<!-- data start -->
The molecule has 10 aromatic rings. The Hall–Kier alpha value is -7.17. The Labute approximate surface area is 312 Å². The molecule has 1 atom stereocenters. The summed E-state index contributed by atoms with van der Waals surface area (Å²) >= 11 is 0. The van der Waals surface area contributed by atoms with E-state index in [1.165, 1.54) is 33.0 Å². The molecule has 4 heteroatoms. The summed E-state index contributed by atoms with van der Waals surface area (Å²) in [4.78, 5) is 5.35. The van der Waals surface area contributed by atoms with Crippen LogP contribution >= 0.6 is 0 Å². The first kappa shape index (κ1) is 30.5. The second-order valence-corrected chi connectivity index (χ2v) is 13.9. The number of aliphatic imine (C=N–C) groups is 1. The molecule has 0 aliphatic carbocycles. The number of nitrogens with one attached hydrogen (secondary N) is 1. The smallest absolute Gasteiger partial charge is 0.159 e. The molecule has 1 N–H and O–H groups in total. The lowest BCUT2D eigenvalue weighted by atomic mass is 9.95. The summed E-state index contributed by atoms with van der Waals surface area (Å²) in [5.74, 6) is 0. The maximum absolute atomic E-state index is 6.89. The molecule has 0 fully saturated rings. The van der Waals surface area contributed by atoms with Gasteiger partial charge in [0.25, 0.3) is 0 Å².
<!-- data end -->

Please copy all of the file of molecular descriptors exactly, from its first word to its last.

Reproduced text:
The molecule has 10 aromatic rings. The Hall–Kier alpha value is -7.17. The Labute approximate surface area is 312 Å². The molecule has 1 atom stereocenters. The summed E-state index contributed by atoms with van der Waals surface area (Å²) >= 11 is 0. The van der Waals surface area contributed by atoms with E-state index in [1.165, 1.54) is 33.0 Å². The molecule has 4 heteroatoms. The summed E-state index contributed by atoms with van der Waals surface area (Å²) in [4.78, 5) is 5.35. The van der Waals surface area contributed by atoms with Crippen LogP contribution >= 0.6 is 0 Å². The first kappa shape index (κ1) is 30.5. The second-order valence-corrected chi connectivity index (χ2v) is 13.9. The number of aliphatic imine (C=N–C) groups is 1. The molecule has 0 aliphatic carbocycles. The number of nitrogens with one attached hydrogen (secondary N) is 1. The smallest absolute Gasteiger partial charge is 0.159 e. The molecule has 1 N–H and O–H groups in total. The lowest BCUT2D eigenvalue weighted by atomic mass is 9.95. The summed E-state index contributed by atoms with van der Waals surface area (Å²) in [5.74, 6) is 0. The maximum absolute atomic E-state index is 6.89. The molecule has 0 fully saturated rings. The van der Waals surface area contributed by atoms with Gasteiger partial charge in [0.25, 0.3) is 0 Å².